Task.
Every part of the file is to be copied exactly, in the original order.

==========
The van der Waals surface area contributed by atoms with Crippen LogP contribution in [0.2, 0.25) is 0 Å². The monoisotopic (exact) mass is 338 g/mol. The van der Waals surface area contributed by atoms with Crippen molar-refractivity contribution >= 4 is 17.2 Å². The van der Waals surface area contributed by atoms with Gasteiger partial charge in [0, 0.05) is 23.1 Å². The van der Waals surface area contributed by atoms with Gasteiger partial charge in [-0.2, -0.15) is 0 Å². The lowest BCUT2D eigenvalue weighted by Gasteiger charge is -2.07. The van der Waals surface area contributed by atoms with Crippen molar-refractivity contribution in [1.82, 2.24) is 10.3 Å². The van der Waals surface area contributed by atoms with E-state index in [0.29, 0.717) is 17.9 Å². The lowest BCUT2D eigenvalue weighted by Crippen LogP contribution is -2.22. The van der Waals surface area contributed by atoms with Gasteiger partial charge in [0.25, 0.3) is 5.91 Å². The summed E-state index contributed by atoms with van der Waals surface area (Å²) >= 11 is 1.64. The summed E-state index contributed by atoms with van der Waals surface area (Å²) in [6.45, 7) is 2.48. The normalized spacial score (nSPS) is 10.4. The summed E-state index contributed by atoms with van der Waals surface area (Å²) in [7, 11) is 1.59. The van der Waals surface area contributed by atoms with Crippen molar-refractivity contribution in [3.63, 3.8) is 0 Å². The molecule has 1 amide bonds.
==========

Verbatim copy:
The van der Waals surface area contributed by atoms with Crippen LogP contribution in [0.2, 0.25) is 0 Å². The monoisotopic (exact) mass is 338 g/mol. The van der Waals surface area contributed by atoms with Crippen molar-refractivity contribution >= 4 is 17.2 Å². The van der Waals surface area contributed by atoms with Gasteiger partial charge in [0, 0.05) is 23.1 Å². The van der Waals surface area contributed by atoms with Gasteiger partial charge in [-0.2, -0.15) is 0 Å². The lowest BCUT2D eigenvalue weighted by Gasteiger charge is -2.07. The van der Waals surface area contributed by atoms with Crippen molar-refractivity contribution in [1.82, 2.24) is 10.3 Å². The van der Waals surface area contributed by atoms with E-state index in [0.29, 0.717) is 17.9 Å². The lowest BCUT2D eigenvalue weighted by Crippen LogP contribution is -2.22. The van der Waals surface area contributed by atoms with Gasteiger partial charge in [0.25, 0.3) is 5.91 Å². The summed E-state index contributed by atoms with van der Waals surface area (Å²) >= 11 is 1.64. The summed E-state index contributed by atoms with van der Waals surface area (Å²) in [6.45, 7) is 2.48. The normalized spacial score (nSPS) is 10.4. The summed E-state index contributed by atoms with van der Waals surface area (Å²) in [7, 11) is 1.59. The van der Waals surface area contributed by atoms with Crippen molar-refractivity contribution in [3.63, 3.8) is 0 Å². The molecule has 1 amide bonds.